Cyanobacteria (Phormidium) with the vital stain Sytox Green. These cells are dead (green). White arrow shows other bacteria living in association with the cyanobacteria. Read More
This digitally-colorized scanning electron micrograph (SEM) depicted large numbers of Gram-positive Enterococcus sp. bacteria.
“Enterococci, leading causes of nosocomial bacteremia, surgical wound infection, and urinary tract infection, are becoming resistant to many and sometimes all standard ... Read More
An electron photomicrograph of two spiral-shaped Treponema pallidum bacteria.
Here we see two Treponema pallidum bacteria scanned by an electron microscope, magnified 36,000X. T. pallidum is the causative agent of syphilis. It contains one of the smallest prokaryotic genomes consisting of abo... Read More
This diagrams, as a trophozoite, the various forms that the developing malarial parasite undergoes prior to its schizont stage.
As the parasite increases in size, the ring morphology of the early trophozoite disappears, and becomes what is referred to as a mature trophozoite, which undergoes ... Read More
If the laboratory is not able to identify group-B streptococci (GBS) by the Lancefield grouping procedure, there are other microbiologic tests that can be used to identify GBS. This picture shows one of these tests. It is called the CAMP test. CAMP is an acronym for the authors of this test (Chr... Read More
This thin-section transmission electron micrograph (TEM) revealed the ultrastructural appearance of a single virus particle, or “virion”, of measles virus. The measles virus is a paramyxovirus, of the genus Morbillivirus. It is 100-200 nm in diameter, with a core of single-stranded RNA, and is c... Read More
This negatively-stained transmission electron micrograph (TEM) revealed the presence of Rubella virus virions, as they were in the process of budding from the host cell surface to be freed into the host’s system, thereby, producing an enveloped virus particle, which means that after budding, the... Read More
Staff members Garth, Lindsay and Jim at the American Society for Microbiology booth at the American Association for the Advancement of Science meeting in Washington, D.C.
If you happen to be at the meeting today, please stop by and introduce yourself. Read More
Brian Malow at the Social Media Soiree party during the American Association for the Advancement of Science meeting in Washington, D.C.
Malow was featured in one of the first MicrobeWorld Video episodes about 3 years ago.
Cut and paste this link - http://bit.ly/gTniHl - into your address b... Read More
Stan Maloy of the American Society for Microbiology participates in the first episode of This Week in Microbiology live from the American Association for the Advancement of Science meeting in Washington, D.C.
This Week in Microbiology will officially launch next week. Other guests for the fir... Read More
A collection of funny images about microbiology. Although the text is in Spanish language, it can be easily understood. Read More
Philadelphia artist Kate Kaman (www.katekaman.com) has designed a dynamic larger-than-life sculptural depiction of the most plentiful and ancient microscopic life forms -- bacteria. Suspended throughout an area measuring approximately 130 feet long, 27 feet wide and 41 feet tall, “The Unseen Wor... Read More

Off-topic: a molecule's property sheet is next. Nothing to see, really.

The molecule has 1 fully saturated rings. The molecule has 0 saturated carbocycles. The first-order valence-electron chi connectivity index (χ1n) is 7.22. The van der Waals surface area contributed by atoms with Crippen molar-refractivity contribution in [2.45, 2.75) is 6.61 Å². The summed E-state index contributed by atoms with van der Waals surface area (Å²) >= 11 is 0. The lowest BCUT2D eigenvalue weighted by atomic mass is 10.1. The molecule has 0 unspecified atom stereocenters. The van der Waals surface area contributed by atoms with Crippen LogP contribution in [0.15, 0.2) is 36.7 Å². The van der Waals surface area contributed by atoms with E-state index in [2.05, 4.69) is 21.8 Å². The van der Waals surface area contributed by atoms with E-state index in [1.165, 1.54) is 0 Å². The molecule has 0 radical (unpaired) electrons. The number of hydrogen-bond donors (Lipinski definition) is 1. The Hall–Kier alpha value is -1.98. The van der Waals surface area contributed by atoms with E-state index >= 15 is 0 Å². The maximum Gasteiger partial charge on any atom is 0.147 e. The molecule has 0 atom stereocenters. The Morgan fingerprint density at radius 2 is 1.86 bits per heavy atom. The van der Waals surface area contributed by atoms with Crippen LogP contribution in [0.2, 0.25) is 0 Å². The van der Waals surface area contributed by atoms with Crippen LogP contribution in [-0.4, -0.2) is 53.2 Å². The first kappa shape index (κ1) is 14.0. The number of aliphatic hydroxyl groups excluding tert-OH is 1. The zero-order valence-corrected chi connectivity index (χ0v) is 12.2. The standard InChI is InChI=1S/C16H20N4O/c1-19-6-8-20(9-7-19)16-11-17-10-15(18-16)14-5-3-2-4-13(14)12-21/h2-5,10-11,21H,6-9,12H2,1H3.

This photograph depicts the frontal view of a Petri dish within which fungal colonies of Trichophyton rubrum var. granulare had been cultured. Revealed is the colonial morphology, which in the case of T. rubrum is said to be waxy, glaborous, i.e., flat to cottony, and display from a frontal pers... Read More
Stained using a fluorescent antibody (FA) technique, this photomicrograph revealed a positive result for this stained serum specimen from a suspected rubella patient.
Rubella virus is classified as a togavirus, genus Rubivirus. It is most closely related to group A arboviruses, such as easter... Read More
This colorized scanning electron micrograph (SEM) depicted a flagellated Vibrio vulnificus bacterium; Mag. 26367x.
Vibrio vulnificus is a bacterium in the same family as those that cause cholera. It normally lives in warm seawater and is part of a group of vibrios that are called "halophilic"... Read More
The world’s first hard X-ray free-electron laser is taking remarkable “snapshots” of the inner life of proteins and viruses.
Two studies published in the journal Nature demonstrate the unique capabilities of the Linac Coherent Light Source (LCLS), located at the Department of Energy’s SLAC Na... Read More
An Ebola-like hemorrhagic fever has killed three people in western India and dozens of doctors will screen a community of about 16,000 people in efforts to contain the disease, a state health minister said this past Wednesday.
India's National Institute of Virology later confirmed that the th... Read More
This illustration depicts an Anopheles sp. mosquito transmitting sporozoites while obtaining a blood meal.
During a blood meal, a malaria-infected female Anopheles sp. mosquito inoculates its human host with sporozoites, which then infect human liver cells, where they mature into schizonts, w... Read More
Saturn’s moon Titan is wrapped in a thick, hazy atmosphere whose chemistry may mirror conditions on Earth before life emerged here some 4 billion years ago. In October Sarah Hörst reported that the resemblance is more than superficial. She simulated Titan’s haze in the lab and found it naturally... Read More
A particular type of ancient rock art in Western Australia maintains its vivid colours because it is alive, researchers have found.
While some rock art fades in hundreds of years, the "Bradshaw art" remains colourful after at least 40,000 years.
Jack Pettigrew of the University of Queensla... Read More